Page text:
Pérouges in Pictures

Pérouges is, without a shadow of a doubt, one of the prettiest villages I have ever visited. Perched atop a hill, this medieval walled village has rustic charm by the bucketful: winding, cobbled streets, wisteria bursting out of cracks in the walls and traditional metal shop signs that creak in the breeze. The timber-framed buildings with their pebble-dashed walls and exposed beams ooze character; aside from the occasional TripAdvisor sticker in a merchant’s window, it’s as if time has stood still.

Pérouges’ streets and alleys have a few furry residents, all of whom were out when I visited in late February with Laurence and none of whom were out when I was there on Easter Monday with my family. A handful of artisan shops and family-run cafés line the main square; amongst them are a couple of touristy shops selling medieval costumes, maps and trinkets. Classed as an église-forteresse, Église St. Marie-Madeleine has a simple, angular structure, complete with arrow slits in the walls and crevices which could once have been used to spy on forces advancing on the fortified village. On a sunny bank holiday, everything was open – a stark contrast to when I visited with Laurence and, bar the boulangerie, everything was closed – and tourists were abound, though the narrow streets never felt congested. Pérouges is an ideal half-day trip from the hustle and bustle of Lyon, and one that you’re sure to remember for years to come.

Since a picture is worth a thousand words, or so the saying goes, here’s a pictorial travelogue of Pérouges . . .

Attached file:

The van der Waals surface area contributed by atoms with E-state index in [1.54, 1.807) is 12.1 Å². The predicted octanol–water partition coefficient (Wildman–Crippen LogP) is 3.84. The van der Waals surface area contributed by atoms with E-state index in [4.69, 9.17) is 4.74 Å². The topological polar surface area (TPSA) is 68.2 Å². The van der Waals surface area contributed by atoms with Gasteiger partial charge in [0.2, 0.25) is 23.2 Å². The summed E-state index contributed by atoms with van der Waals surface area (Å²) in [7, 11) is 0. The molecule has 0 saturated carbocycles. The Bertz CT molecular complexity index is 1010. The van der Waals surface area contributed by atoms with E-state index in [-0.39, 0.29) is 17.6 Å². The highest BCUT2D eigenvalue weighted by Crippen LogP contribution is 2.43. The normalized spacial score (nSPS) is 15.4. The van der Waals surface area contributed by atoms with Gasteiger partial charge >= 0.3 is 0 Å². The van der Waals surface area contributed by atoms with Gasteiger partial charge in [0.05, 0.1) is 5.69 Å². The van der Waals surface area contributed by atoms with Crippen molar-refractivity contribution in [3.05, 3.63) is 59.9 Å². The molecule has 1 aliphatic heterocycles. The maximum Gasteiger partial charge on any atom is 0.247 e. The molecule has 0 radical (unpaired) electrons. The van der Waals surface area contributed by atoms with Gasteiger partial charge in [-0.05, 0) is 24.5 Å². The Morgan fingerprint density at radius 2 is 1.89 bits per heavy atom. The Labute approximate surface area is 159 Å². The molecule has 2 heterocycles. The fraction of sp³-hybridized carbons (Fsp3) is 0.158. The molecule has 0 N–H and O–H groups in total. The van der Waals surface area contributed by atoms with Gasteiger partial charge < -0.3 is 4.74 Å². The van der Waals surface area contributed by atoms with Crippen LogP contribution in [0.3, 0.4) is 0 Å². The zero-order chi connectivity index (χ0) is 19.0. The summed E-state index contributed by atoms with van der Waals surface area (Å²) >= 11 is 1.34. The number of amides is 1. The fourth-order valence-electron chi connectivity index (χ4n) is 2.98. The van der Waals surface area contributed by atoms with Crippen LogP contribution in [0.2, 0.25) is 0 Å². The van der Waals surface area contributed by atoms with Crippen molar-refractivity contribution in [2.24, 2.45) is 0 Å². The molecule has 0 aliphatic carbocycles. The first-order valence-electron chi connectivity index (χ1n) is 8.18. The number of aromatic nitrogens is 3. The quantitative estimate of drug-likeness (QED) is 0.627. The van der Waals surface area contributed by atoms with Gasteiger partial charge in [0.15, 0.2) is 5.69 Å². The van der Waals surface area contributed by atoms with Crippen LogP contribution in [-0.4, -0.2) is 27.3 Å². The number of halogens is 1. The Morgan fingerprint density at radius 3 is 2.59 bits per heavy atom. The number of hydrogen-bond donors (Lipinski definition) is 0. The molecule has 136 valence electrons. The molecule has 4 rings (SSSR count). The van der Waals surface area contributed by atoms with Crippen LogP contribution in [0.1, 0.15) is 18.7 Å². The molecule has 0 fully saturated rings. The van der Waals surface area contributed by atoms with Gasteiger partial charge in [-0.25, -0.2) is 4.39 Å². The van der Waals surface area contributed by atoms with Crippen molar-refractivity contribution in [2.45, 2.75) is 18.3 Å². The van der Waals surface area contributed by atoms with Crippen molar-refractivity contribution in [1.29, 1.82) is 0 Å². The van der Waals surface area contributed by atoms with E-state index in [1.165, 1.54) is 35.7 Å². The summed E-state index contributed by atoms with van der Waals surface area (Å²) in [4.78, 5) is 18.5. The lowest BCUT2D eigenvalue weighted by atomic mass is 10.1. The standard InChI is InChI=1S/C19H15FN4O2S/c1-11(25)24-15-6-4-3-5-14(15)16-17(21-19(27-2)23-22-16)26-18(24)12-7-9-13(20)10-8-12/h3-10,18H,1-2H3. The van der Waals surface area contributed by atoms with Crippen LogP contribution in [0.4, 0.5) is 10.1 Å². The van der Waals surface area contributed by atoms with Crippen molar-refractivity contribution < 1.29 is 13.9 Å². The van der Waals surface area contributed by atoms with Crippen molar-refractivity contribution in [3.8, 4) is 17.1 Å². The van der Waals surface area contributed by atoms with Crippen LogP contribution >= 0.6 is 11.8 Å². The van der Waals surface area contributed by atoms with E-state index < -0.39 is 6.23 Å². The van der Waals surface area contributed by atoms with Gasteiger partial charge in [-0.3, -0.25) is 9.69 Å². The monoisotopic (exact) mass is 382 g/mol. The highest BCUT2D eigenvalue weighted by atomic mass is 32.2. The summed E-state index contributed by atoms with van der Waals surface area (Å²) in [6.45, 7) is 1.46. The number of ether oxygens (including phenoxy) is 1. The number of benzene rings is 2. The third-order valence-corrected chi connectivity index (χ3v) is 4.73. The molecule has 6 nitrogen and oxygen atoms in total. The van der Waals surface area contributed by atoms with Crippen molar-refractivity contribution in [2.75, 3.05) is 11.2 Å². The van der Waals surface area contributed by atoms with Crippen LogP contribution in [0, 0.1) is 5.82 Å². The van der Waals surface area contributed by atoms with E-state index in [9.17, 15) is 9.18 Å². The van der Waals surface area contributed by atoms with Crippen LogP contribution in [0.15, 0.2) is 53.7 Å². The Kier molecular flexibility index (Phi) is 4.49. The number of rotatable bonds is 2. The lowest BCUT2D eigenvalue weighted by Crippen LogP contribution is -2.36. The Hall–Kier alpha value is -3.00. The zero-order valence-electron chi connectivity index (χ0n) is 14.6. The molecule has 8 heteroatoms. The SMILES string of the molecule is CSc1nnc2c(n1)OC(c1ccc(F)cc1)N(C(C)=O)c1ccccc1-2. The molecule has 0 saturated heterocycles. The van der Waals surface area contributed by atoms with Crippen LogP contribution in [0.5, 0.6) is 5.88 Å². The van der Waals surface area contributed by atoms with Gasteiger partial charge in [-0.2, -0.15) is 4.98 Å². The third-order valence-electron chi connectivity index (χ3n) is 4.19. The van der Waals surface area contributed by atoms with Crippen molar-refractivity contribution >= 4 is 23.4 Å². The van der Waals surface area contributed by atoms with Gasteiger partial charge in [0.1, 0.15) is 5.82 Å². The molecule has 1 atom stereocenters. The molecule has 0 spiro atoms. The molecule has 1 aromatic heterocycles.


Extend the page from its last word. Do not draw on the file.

• The nearest train station is Meximieux (sometimes called Meximieux-Pérouges), a twenty minute walk away from Pérouges proper. From Lyon, it’s a thirty minute journey costing €8 return with a Carte Jeune (or equivalent railcard offering 50% off), or €16 without.
  • While you’re there, don’t forget to try the local speciality: the Galette de Pérouges. It’s a sweet dough, not dissimilar to a sugary pizza, and makes for a tasty snack while you’re wandering the cobbled streets.

14 thoughts on “Pérouges in Pictures

    1. It really does 🙂 It’s actually been used as a location for a handful of period French films, though I haven’t actually seen any of them to see what it looks like on screen!

      Liked by 1 person

    1. Pérouges is so picturesque, and yet somehow doesn’t seem to attract the hordes of tourists you’d find in similar villages on the southern coast. Can’t understand why – though it’s certainly nicer to wander round without all the crowds!

      Liked by 1 person

  1. That first photo is gorgeous! Love the contrast between the vibrant colors, as well as that between nature and home. I’d never heard of Pérouges before, but I’ll have to keep the town in mind should I be in the Lyon region next year! Thanks for introducing me to this place. 🙂

    Liked by 1 person

    1. Springtime is a beautiful time to visit, and I imagine autumn would be too with the autumnal colours. It’s a nice place for a wander – not big, but quaint and nice for a morning/ afternoon out of the city. Hope you get the chance to see it for yourself one day 🙂

      Liked by 1 person

    1. It’s definitely a village worthy of its title! The Galette de Pérouges was really tasty, I couldn’t resist having a slice on both visits! Plenty of recipes available online if you fancy trying it out back in the States 🙂

      Liked by 1 person

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